How to prepare your business for a recession
On Thursday 17th November, Chancellor of the Exchequer Jeremy Hunt presented the government’s Autumn Statement. He told the House of Commons his plans to tackle the cost-of-living crisis. “rebuild our economy” and significantly reduce borrowing over the coming years”.
Things will get worse before they get better
The Chancellor said that global factors are the primary cause of current inflation. But, most countries are still dealing with the fallout from the pandemic. He stated that the measures taken to combat Covid-19 in the UK must be paid for. He also acknowledged that the UK is in recession. Saying, things will have to get worse before they get better.
Rise in taxes
Tax as a percentage of national income. will increase by 1% over the next 5 years. This is now amongst the highest proportion of income going to HMRC for at least 70 years.
You can read our summary guide to find out more about the tax points made by the Chancellor.
Some of the key spending statements made include:
- Government departments will be subject to tighter controls to tackle waste and inefficiency, except for the department for Health.
- The NHS budget will be increased in each of the next two years by £3.3bn.
- Education will have an additional £2.3bn for schools.
- Additional funding will be available for the devolved administrations for the NHS and schools.
- Overseas aid spending remains at 0.5% for the forecast period.
- A commitment to the climate pact agreed upon at COP26, including a 68% reduction of emissions by 2030.
- Northern Powerhouse rail, the HS2 and the East West Rail will go ahead as planned.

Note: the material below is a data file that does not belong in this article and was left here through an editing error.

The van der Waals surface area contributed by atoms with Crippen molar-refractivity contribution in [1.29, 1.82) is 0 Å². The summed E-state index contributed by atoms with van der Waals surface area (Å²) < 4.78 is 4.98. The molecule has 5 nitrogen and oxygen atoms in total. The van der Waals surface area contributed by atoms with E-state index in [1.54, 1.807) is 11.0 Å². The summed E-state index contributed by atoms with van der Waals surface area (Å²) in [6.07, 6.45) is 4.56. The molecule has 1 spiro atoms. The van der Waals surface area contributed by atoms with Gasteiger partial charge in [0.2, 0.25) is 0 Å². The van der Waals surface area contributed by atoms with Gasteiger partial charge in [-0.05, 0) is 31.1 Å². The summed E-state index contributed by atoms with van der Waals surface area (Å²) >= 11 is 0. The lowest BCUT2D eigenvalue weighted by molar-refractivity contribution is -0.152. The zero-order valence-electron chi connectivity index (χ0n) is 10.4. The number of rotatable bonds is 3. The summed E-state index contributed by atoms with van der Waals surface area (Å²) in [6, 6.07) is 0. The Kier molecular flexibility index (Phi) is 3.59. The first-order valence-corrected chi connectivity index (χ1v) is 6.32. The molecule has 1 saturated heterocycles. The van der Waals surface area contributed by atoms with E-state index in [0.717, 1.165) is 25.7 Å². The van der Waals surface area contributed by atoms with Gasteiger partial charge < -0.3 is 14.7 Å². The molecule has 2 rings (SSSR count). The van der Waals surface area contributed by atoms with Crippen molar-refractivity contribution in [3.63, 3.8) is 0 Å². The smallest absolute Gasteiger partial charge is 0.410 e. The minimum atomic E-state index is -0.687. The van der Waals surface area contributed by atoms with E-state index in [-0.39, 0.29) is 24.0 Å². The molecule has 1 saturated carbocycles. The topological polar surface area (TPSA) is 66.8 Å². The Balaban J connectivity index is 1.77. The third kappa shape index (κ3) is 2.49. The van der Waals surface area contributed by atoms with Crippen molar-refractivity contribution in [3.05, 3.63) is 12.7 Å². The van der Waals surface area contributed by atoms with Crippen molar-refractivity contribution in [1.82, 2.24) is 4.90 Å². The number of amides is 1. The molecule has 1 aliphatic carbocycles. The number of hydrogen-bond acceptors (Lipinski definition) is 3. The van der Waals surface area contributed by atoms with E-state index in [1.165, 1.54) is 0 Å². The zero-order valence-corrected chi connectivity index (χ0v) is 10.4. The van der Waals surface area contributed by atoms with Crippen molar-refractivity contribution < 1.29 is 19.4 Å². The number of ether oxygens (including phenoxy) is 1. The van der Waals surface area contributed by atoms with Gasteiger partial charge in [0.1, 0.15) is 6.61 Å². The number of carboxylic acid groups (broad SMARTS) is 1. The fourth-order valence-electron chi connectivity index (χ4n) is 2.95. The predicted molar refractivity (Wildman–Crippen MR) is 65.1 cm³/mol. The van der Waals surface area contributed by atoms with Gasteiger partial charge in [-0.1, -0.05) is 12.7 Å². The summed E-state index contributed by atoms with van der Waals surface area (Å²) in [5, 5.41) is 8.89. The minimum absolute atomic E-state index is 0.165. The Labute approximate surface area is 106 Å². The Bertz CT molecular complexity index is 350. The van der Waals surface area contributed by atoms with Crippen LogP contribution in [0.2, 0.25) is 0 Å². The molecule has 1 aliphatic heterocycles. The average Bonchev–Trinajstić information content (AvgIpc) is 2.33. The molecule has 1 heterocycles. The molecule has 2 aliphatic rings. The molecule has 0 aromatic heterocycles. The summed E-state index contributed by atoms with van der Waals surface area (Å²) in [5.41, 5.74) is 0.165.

Immediately after the Autumn statement, the Office for Budget Responsibility (OBR) released its November 2022 economic and fiscal outlook. Forecasts predict the economy will shrink by 1.4% next year.
Their summary makes grim reading
They state that inflation is set to peak at a 40-year high of 11% in the current quarter. The peak would have been a further 2½ percentage points higher without the energy price guarantee (EPG). Limiting a typical household’s annualised energy bill to £2,500 this winter and £3,000 next winter.
Rising prices will erode real wages
These will reduce living standards by 7% in total. But, over the two financial years to April 24 (wiping out the previous eight years’ growth). Despite over £100billion of additional government support. The squeeze on real incomes, rise in interest rates, and fall in house prices all weigh on consumption and investment. Tipping the economy into a recession lasting just over a year from the third quarter of 2022. With a peak-to-trough fall in GDP of 2%. Unemployment rises by 505,000 from 3.5% to peak at 4.9% in the third quarter of 2024.
Preparing your business to be resilient
Some businesses are more likely to be affected by the downturn. These will get into cash flow problems, while others will be more resilient. If you are a business owner, you might be wondering which category your business falls into. No matter how inventive or simple your business model is, you can still have problems with cash flow. Here are our thoughts on managing the flow of cash in your business:
- Understanding: The first stage of understanding and predicting how funds flow is to perform a health check on your accounts. Look at your latest profit and loss statement and check that your income is sufficient to cover your expenses. If your income is falling behind your expenses and cash flow is slowing down, you might need to act. Prepare a funds flow statement so you know where the money goes.
- Budget: Next, create a yearly budget and look at where cash could become tight. Also, months where you can save to cover the quieter times. Look at those quieter months. Think about flexible work scheduling, new products or services or other activities to tide you over.
- Cashflow: Finally, make sure to collect your money quickly from those who owe you. Reward customer loyalty by offering early bird discounts. Set credit limits and payment terms to ensure customers follow the rules. If you take on new customers, make credit checks. Penalise late payers and request upfront deposits or payment.
Talk to our team about preparing a cash flow statement and annual budget on 01903 234094.